Monday, February 23, 2009

FDA Approves a New Drug for the Annoyingly Cheerful

In one of the best satires I've seen since "That Was the Week That Was," the Women's Bioethics Blog called my attention to the FDA's approval of Pfizer's new drug, Despondex, to cure the Pollyannas among us.

I wonder how sales will compare to Viagra? Stay tuned...


Tuesday, February 17, 2009

Medpedia-A Valuable Health Wiki is Born

Eye on FDA, one of my favorite sources, brought Medpedia's launch to my attention today. Medpedia is a authoritative medical wiki powered by a collaboration between the medical schools of Harvard, Stanford, Michigan, and the University of California Berkely School of Public Health.

As a wiki, Medpedia will likely be fluid, uptodate, and interactive. It promises to provide a wealth of useful information about health and medically related topics. Check it out!


Farewell to Pharmalot...and Ed Silverman's Return

I was delighted to discover that Ed Silverman, of Pharmalot fame, will be blogging again. He can now be found occasionally on the InVivo blog.

It was nice, albeit sad, to see his farewell from Pharmalot.

While I wish I had discovered his blog earlier, I enjoyed reading it very much--his writing was often pointed, provocative, and perceptive...and always thought-provoking.

I wish Ed the best, and hope we'll hear from him regularly from his new home.


Sunday, February 15, 2009

Algeferin Conquers Antibiotic Resistant Bacteria: Too Good to be True?

An intriguing report from Science News touts the discovery of algeferin, a chemical from sponges. Algerferin said to be able to reprogram antibiotic resistant bacteria to make them susceptible to antibiotics again. Preliminary tests against "superbugs" (such as MRSA) and biofilms are said to be very promising.

The potential for treating biofilms, clusters of bacteria that cause serious nosocomial (hospital acquired) infections by adhering to foreign devices, such as IV catheters, is quite intriguing, as such infections are particularly difficult to treat. Especially notable was the statement that biofilms "dissolved when treated with fragments of the algeferin molecule. And new biofilms did not form."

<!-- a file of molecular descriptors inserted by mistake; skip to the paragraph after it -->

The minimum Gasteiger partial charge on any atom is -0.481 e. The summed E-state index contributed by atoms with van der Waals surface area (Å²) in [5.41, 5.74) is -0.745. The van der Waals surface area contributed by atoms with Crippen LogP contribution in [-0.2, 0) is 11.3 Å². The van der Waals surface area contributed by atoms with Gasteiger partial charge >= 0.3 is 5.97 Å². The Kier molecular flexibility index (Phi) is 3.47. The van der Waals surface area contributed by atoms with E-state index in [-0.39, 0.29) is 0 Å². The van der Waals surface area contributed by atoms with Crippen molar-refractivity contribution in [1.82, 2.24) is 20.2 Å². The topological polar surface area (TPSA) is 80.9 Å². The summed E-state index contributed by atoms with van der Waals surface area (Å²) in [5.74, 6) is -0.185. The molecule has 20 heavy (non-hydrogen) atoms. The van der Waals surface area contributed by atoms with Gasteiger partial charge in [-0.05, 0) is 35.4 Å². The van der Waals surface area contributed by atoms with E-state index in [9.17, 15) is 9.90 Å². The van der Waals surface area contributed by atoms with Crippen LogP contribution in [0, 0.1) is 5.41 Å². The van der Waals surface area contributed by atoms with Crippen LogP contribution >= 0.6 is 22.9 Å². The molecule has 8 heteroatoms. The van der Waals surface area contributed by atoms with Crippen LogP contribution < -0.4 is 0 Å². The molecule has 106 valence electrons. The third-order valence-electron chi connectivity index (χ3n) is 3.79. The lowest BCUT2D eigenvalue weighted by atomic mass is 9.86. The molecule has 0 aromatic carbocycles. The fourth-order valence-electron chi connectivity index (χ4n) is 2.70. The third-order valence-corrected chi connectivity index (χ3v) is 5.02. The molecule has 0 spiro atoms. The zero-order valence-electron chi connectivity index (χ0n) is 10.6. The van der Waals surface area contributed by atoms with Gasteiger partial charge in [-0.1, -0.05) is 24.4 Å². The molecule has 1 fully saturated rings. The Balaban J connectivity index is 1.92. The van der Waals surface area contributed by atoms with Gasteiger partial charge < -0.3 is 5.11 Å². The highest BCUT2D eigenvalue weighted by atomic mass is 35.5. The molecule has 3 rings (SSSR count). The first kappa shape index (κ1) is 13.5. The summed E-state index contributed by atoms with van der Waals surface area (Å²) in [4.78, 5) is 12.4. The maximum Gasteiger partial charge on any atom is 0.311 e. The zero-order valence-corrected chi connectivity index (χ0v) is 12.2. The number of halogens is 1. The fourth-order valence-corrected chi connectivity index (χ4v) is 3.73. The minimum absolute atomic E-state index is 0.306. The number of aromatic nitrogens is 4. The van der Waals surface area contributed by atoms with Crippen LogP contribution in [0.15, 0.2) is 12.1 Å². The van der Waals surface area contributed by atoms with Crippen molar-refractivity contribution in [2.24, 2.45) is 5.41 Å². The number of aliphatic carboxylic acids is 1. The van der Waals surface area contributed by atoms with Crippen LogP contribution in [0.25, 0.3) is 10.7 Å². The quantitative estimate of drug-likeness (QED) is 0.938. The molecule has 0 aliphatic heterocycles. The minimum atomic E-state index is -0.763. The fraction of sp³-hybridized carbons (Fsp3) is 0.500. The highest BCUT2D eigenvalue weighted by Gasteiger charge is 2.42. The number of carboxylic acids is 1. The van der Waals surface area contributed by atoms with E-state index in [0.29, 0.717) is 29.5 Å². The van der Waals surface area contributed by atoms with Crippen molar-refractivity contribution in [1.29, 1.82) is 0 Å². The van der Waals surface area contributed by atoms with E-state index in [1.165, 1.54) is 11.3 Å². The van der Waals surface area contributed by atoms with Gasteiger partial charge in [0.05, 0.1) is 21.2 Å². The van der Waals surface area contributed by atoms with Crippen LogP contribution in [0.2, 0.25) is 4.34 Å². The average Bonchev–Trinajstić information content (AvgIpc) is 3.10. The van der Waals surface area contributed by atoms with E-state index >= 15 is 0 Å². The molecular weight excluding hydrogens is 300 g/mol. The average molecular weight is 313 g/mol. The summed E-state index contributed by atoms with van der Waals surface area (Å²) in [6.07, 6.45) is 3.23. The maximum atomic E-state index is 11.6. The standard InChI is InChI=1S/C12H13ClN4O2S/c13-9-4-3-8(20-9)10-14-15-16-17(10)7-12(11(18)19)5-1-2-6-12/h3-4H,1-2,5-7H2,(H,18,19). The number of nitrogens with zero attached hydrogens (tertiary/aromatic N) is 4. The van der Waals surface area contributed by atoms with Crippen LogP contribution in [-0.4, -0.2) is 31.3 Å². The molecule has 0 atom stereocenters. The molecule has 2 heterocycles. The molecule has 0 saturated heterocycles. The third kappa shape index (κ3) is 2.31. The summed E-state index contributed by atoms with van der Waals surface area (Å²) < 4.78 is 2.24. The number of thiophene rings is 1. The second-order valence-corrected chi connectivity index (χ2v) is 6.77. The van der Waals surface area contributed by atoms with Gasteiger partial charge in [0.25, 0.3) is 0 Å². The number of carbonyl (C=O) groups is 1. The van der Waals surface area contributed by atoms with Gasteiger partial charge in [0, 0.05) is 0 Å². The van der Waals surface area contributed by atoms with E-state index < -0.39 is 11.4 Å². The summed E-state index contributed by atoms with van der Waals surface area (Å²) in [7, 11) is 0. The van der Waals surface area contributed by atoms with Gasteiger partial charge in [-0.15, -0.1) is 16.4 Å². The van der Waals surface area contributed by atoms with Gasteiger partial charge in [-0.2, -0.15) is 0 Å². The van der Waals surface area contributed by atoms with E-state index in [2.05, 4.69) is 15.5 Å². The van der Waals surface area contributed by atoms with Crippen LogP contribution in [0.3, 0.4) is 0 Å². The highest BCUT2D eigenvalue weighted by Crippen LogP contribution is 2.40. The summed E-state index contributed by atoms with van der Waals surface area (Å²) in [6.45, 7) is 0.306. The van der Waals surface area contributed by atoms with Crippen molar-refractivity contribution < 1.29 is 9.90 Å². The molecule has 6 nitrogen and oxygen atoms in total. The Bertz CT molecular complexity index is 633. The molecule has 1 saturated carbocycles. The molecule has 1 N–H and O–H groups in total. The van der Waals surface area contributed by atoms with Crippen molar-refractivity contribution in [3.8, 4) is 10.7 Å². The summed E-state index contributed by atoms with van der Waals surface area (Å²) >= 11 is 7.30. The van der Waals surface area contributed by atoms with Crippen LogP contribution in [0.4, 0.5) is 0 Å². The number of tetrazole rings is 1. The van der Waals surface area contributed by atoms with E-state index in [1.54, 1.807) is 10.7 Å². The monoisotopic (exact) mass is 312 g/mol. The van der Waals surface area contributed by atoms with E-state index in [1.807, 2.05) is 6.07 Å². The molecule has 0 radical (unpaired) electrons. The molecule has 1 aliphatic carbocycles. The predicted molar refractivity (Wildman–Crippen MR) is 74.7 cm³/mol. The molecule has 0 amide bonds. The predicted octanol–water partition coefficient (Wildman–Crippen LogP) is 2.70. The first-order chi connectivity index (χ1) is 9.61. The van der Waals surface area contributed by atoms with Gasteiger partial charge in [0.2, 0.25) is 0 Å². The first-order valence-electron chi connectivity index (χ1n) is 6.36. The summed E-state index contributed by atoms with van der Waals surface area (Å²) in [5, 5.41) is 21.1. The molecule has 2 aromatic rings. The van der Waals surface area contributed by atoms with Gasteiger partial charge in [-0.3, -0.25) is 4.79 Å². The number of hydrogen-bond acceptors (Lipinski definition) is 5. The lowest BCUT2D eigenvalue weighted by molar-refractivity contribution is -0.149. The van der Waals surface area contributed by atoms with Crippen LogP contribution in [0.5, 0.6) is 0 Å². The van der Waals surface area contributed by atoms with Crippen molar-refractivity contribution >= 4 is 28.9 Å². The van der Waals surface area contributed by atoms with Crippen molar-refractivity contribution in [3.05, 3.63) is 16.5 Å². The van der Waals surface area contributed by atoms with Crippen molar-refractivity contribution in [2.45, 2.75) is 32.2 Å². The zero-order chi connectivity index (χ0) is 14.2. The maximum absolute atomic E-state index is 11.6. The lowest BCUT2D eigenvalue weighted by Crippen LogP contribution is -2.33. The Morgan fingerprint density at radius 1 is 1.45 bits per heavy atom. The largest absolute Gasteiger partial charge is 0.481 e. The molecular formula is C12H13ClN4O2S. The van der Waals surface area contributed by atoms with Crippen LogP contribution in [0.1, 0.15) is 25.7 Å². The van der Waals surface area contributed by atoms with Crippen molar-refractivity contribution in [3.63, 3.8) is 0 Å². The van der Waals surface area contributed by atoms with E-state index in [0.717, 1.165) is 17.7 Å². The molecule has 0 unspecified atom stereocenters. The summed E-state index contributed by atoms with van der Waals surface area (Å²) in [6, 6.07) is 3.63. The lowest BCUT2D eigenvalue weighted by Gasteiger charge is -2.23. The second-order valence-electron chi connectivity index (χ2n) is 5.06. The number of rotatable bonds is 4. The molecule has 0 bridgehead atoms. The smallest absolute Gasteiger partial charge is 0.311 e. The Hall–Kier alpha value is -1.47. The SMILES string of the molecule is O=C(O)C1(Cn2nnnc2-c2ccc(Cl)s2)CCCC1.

Thus far, algeferin has been tested against a variety of resistant organisms, including MRSA and Pseudomonas. That the chemical can restore bacterial susceptibility to antibiotics would be terrific, if it holds up. We are running out of effective antibiotics, which are often irresponsibly squandered (from bacterial resistance partly due to inappropriate use of these drugs for viral illness and in “animal growth” feed, for example). Resistant bacteria are also spread throughout hospitals and nursing homes by ineffective or sometimes irrational infection control policies, as well as by carelessness and increasingly harried staff.

The promise of algeferin is quite exciting...but based on the history of antibiotic development, misuse, and resistance, I have little doubt the bacteria will outsmart algeferin--or its prescribers-- too.


Thursday, February 12, 2009

Nigerian Suit Against Pfizer Revived in U.S.

There is more to the Nigerian Trovan trial debate than has been mentioned in the Washington Post and similar articles. First, it is important to note that some illnesses are more common in developing countries—e.g., the “meningitis belt” in Africa, and thus studies need to be conducted in these settings, rather than in the U.S.

For example, in the 1996 meningococcal meningitis outbreak in Nigeria, ~12,000 children died over 6 months. (Three or four cases in a U.S. community would be considered an “outbreak.”) Pfizer’s study compared Ceftriaxone, given by intramuscular injections, to Trovafloxacin, given orally. Pfizer has been criticized regarding their informed consent documentation and IRB approval–not without justification, from the second-hand reports I’ve read, but…

What is rarely mentioned is that the survival rate was reportedly 94.4% Trovan vs. 93.8 Ceftriaxone. Nor is it widely known that Trovan was also being studied for meningitis in the US by well-respected pediatric infectious diseases specialists. The outcome in the US was clinical success in 79% of the Trovan patients vs. 81% in the Ceftriaxone group, and the longer-term sequelae showed no difference between the groups. (The Pediatric Infectious Disease Journal:Volume 21(1) January 2002, pp 14-22)

Nor is the value of developing oral treatments for infections generally discussed. Doctors Without Borders was treating other meningitis with intramuscular injections of Chloramphenicol—a wonderful drug that is now rarely used because it kills ~1/30,000 patients who receive it.

Multiple IM injections are painful, require sterile technique and more skilled health care workers than do oral medications. Supplies for injected drugs are more difficult and expensive to handle and administer, particularly in poorer, tropical countries.

Pfizer may not have not conducted this trial perfectly or with adequate informed consent—I don’t know, as I wasn’t there. But I do know the horror of watching young people die from meningococcal disease, and I do understand the rationale and goal of developing an oral drug for a devastating disease that episodically kills thousands of children. While I am often critical of this company, they deserve a fair trial.